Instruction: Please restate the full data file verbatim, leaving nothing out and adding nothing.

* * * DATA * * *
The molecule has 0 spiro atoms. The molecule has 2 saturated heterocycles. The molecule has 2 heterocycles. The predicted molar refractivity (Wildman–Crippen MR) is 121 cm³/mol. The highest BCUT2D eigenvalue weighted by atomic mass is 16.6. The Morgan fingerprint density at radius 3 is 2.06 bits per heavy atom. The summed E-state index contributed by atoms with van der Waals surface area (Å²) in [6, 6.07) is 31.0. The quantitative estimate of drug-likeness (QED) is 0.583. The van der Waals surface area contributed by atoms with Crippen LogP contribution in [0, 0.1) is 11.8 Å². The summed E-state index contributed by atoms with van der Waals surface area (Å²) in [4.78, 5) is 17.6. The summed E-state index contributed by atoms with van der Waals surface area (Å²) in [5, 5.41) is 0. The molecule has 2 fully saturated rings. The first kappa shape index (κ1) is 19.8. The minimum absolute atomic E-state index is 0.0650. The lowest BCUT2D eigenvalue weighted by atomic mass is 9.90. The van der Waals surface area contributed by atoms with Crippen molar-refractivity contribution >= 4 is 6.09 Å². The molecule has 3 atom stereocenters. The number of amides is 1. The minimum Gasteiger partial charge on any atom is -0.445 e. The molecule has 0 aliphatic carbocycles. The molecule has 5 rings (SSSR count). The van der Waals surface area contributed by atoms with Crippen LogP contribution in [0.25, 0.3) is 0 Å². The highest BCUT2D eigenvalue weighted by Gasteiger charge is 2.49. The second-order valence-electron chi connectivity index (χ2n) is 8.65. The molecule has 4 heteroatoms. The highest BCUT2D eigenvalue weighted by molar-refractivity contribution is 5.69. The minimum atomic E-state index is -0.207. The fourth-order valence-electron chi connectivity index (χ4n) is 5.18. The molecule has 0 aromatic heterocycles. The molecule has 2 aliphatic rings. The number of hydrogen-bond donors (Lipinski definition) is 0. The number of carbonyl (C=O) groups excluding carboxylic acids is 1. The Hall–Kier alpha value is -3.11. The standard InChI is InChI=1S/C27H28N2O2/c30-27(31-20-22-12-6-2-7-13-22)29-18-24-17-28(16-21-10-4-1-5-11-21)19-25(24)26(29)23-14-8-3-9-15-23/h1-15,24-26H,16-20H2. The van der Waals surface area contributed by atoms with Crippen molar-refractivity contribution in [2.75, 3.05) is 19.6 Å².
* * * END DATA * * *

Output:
The molecule has 0 spiro atoms. The molecule has 2 saturated heterocycles. The molecule has 2 heterocycles. The predicted molar refractivity (Wildman–Crippen MR) is 121 cm³/mol. The highest BCUT2D eigenvalue weighted by atomic mass is 16.6. The Morgan fingerprint density at radius 3 is 2.06 bits per heavy atom. The summed E-state index contributed by atoms with van der Waals surface area (Å²) in [6, 6.07) is 31.0. The quantitative estimate of drug-likeness (QED) is 0.583. The van der Waals surface area contributed by atoms with Crippen LogP contribution in [0, 0.1) is 11.8 Å². The summed E-state index contributed by atoms with van der Waals surface area (Å²) in [4.78, 5) is 17.6. The summed E-state index contributed by atoms with van der Waals surface area (Å²) in [5, 5.41) is 0. The molecule has 2 fully saturated rings. The first kappa shape index (κ1) is 19.8. The minimum absolute atomic E-state index is 0.0650. The lowest BCUT2D eigenvalue weighted by atomic mass is 9.90. The van der Waals surface area contributed by atoms with Crippen molar-refractivity contribution >= 4 is 6.09 Å². The molecule has 3 atom stereocenters. The number of amides is 1. The minimum Gasteiger partial charge on any atom is -0.445 e. The molecule has 0 aliphatic carbocycles. The molecule has 5 rings (SSSR count). The van der Waals surface area contributed by atoms with Crippen LogP contribution in [0.25, 0.3) is 0 Å². The highest BCUT2D eigenvalue weighted by Gasteiger charge is 2.49. The second-order valence-electron chi connectivity index (χ2n) is 8.65. The molecule has 4 heteroatoms. The highest BCUT2D eigenvalue weighted by molar-refractivity contribution is 5.69. The minimum atomic E-state index is -0.207. The fourth-order valence-electron chi connectivity index (χ4n) is 5.18. The molecule has 0 aromatic heterocycles. The molecule has 2 aliphatic rings. The number of hydrogen-bond donors (Lipinski definition) is 0. The number of carbonyl (C=O) groups excluding carboxylic acids is 1. The Hall–Kier alpha value is -3.11. The standard InChI is InChI=1S/C27H28N2O2/c30-27(31-20-22-12-6-2-7-13-22)29-18-24-17-28(16-21-10-4-1-5-11-21)19-25(24)26(29)23-14-8-3-9-15-23/h1-15,24-26H,16-20H2. The van der Waals surface area contributed by atoms with Crippen molar-refractivity contribution in [2.75, 3.05) is 19.6 Å².